Transformational change is necessary to attain the world we seek and to modernize the environmental, climate and health movement. People of color and low-income people support environmental protection at a higher rate than non-Hispanic whites, but they are disproportionately harmed by environmental, climate and health impacts. Mainstream environmental nonprofits, foundations and government officials are not adequately engaging these communities and the groups that represent them. The most important thing grant makers can do is to provide unrestricted, long-term support to grassroots organizing groups that are pushing for racial and ethnic justice. The most important thing mainstream nonprofits can do is to comply with civil rights and environmental justice laws. We agree with Green 2.0, an initiative dedicated to increasing racial diversity across mainstream environmental NGOs, foundations and government agencies, on the need to diversify the boards and staffs of mainstream organizations. However, diversifying the mainstream groups is not enough.
According to Green 2.0, people of color make up 36 percent of the U.S. population, but they have not broken the 16 percent “green ceiling” in mainstream environmental organizations. The numbers are much lower on boards and in leadership positions, despite decades of calls for diversity.
Strategic foundation support has enabled the success of the environmental justice movement. Yet, the movement is still underfunded after three decades of proven victories. Constrained funding has made it difficult to build organizational infrastructure, community organizing, leadership development and effective participation in the policy and legal arena. Reliable, predictable and flexible multiyear core support for environmental justice, health and racial equity organizations is necessary for them to carry out their mission, respond to new challenges and opportunities, and serve the community.
There are structural obstacles to funding environmental justice and civil rights compliance. Studies show that the more committed a foundation is to the environment, the less likely it is to fund social justice. Foundations should invest at least 25 percent of their funds with communities of color and low-income communities, building on the civil rights movement to advance social justice through advocacy and organizing for structural change.
Recent articles conclude that mainstream organizations exacerbate, rather than alleviate, disparities in green access and funding in Southern California. Public and nonprofit expenditures are most strongly associated with race and ethnicity after controlling for population size. This reproduces disparities in health and park access, and makes it harder for organizations that work with underserved communities to get the job done.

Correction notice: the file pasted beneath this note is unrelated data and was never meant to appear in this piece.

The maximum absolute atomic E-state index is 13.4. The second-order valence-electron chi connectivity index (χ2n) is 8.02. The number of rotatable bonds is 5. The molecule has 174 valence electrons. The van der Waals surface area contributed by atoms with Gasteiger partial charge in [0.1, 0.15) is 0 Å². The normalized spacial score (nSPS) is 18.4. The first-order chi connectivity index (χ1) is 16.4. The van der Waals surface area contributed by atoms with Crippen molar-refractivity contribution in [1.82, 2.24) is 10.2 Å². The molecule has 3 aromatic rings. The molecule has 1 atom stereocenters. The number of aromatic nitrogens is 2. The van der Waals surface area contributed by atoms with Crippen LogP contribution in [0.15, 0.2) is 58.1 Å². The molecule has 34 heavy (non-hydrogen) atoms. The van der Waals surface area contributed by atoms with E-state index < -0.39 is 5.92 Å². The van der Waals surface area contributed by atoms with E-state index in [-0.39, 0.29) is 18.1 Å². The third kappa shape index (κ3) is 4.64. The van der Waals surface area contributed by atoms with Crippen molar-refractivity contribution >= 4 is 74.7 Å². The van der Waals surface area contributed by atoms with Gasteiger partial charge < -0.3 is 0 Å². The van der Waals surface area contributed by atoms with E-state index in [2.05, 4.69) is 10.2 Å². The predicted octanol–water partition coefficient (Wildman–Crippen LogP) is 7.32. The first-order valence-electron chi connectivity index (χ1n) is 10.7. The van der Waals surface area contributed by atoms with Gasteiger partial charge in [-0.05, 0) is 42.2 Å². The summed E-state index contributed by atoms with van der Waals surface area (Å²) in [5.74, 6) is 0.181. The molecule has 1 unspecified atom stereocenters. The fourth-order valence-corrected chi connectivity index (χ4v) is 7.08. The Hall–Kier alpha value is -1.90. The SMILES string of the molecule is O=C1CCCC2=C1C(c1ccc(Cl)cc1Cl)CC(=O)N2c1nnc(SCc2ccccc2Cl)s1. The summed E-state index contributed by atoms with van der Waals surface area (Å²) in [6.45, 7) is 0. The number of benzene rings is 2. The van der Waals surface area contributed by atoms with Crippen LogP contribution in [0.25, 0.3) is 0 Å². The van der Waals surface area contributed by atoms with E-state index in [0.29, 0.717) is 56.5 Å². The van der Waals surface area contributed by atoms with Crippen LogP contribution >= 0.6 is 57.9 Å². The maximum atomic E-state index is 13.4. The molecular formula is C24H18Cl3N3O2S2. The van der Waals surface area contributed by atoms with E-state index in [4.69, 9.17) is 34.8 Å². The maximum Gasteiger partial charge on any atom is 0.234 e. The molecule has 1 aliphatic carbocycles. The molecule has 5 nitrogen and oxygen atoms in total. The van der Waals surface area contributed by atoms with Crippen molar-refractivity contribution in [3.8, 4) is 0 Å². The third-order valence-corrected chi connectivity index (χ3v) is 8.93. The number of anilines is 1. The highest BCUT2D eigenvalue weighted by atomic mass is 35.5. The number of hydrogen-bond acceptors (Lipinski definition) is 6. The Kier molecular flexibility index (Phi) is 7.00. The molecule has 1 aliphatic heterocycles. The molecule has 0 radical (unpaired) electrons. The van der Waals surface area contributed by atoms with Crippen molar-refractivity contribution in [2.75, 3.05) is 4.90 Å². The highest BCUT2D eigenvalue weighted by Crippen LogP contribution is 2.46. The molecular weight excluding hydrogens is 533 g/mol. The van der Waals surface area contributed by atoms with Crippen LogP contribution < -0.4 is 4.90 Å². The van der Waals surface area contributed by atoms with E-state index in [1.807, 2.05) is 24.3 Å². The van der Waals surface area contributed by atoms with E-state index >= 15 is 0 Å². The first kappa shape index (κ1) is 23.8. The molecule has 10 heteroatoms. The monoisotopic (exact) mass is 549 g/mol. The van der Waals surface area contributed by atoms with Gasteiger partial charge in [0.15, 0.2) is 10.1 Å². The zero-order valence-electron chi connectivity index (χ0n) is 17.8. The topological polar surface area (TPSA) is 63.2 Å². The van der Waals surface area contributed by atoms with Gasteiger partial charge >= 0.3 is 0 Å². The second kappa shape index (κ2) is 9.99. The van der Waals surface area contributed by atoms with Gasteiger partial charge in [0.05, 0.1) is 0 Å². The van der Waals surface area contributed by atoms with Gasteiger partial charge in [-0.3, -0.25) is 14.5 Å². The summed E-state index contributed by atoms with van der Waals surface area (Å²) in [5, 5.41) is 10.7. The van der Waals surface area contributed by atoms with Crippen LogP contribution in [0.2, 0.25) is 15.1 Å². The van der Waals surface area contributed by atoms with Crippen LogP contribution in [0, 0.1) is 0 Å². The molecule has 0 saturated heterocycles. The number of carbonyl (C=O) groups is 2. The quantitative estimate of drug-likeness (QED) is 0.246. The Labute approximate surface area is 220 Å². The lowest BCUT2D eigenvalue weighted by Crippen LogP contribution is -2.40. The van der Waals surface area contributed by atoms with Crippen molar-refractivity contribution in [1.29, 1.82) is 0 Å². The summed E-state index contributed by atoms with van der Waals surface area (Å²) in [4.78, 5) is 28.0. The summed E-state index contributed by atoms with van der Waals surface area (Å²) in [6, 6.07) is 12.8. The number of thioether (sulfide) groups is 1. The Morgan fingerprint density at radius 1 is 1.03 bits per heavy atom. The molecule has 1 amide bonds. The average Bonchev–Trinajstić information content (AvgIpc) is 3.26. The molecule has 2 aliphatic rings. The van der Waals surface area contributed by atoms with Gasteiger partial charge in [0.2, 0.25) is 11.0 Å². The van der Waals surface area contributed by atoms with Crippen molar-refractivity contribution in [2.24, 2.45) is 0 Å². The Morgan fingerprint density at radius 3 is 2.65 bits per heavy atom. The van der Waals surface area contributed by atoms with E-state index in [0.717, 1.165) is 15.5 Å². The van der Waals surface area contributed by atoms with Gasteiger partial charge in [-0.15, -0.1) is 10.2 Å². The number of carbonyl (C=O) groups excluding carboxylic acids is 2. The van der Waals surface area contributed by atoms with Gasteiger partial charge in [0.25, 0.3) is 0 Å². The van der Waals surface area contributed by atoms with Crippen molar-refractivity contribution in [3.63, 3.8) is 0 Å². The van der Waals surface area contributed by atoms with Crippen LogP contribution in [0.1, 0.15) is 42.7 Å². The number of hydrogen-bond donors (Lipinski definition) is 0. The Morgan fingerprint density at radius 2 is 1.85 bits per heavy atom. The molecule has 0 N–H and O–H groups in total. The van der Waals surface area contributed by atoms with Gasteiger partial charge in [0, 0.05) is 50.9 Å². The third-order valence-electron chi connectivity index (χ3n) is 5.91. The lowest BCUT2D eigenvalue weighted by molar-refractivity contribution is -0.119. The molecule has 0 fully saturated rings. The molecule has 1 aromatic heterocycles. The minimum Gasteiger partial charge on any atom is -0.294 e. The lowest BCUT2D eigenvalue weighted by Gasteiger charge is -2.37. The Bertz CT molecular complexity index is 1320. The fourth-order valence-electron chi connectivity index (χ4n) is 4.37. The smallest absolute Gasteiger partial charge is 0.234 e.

Some mainstream environmental nonprofits commonly receive federal funding. Those that do must comply with civil rights and environmental justice laws and principles that prohibit intentional discrimination and unjustified discriminatory impacts, regardless of intent. Funding agencies should ensure compliance plans are developed, implemented and monitored to distribute equitably the benefits and burdens of environmental, climate and health policies and programs, and to guard against intentional discrimination and unjustified discriminatory impacts. Avenues for compliance include planning, data collection and analyses, review of funding applications, contractual assurances of compliance by recipients, self-evaluations and reviews, and termination or deferral of funding. Civil rights laws include Title VI of the Civil Rights Act of 1964, Affordable Care Act section 1557, the President’s Executive Order 12898 on environmental justice and health, and parallel state laws.
Environmental justice groups have been vital to the greening of Southern California during the past 15 years, for example. But, mainstream environmentalists receive vastly more funding, and many more are in a gold rush to open offices here to get funding from greening the Los Angeles River, the San Gabriel Mountains National Monument and other projects. The risk is they will snatch up money and staff, take the credit, and drive out grassroots groups that make change possible. This is like the South after desegregation beginning in the late 1960s. When people were free to shop at white-owned or black-owned businesses, they generally shopped at white-owned stores and drove black-owned establishments out of business because of years of “internalized oppression” and the idea that “the white man’s ice is colder.” We do not want to repeat this sorry history with a diversity strategy focused solely on “integrating” people of color into white groups.
The civil rights revolution is based on multiple strategies to promote human dignity, equal access to public resources and just democracy, and to overcome discrimination. The civil rights revolution includes advocates in and out of court, decisions by courageous courts, grassroots organizing, legislation, action by the president, implementation by administrative agencies and people providing a mandate for civil rights through the right to vote.
We look forward to working with Green 2.0 to diversify mainstream organizations, diversify funding and ensure compliance with civil rights laws and principles. Working together, we can ensure that all shades of green are included in our environmental movement going forward.
Robert D. Bullard is the Dean of the Barbara Jordan-Mickey Leland School of Public Affairs at Texas Southern University in Houston. Robert García is the Founding Director and Counsel of The City Project, a nonprofit environmental justice and civil rights organization based in Los Angeles.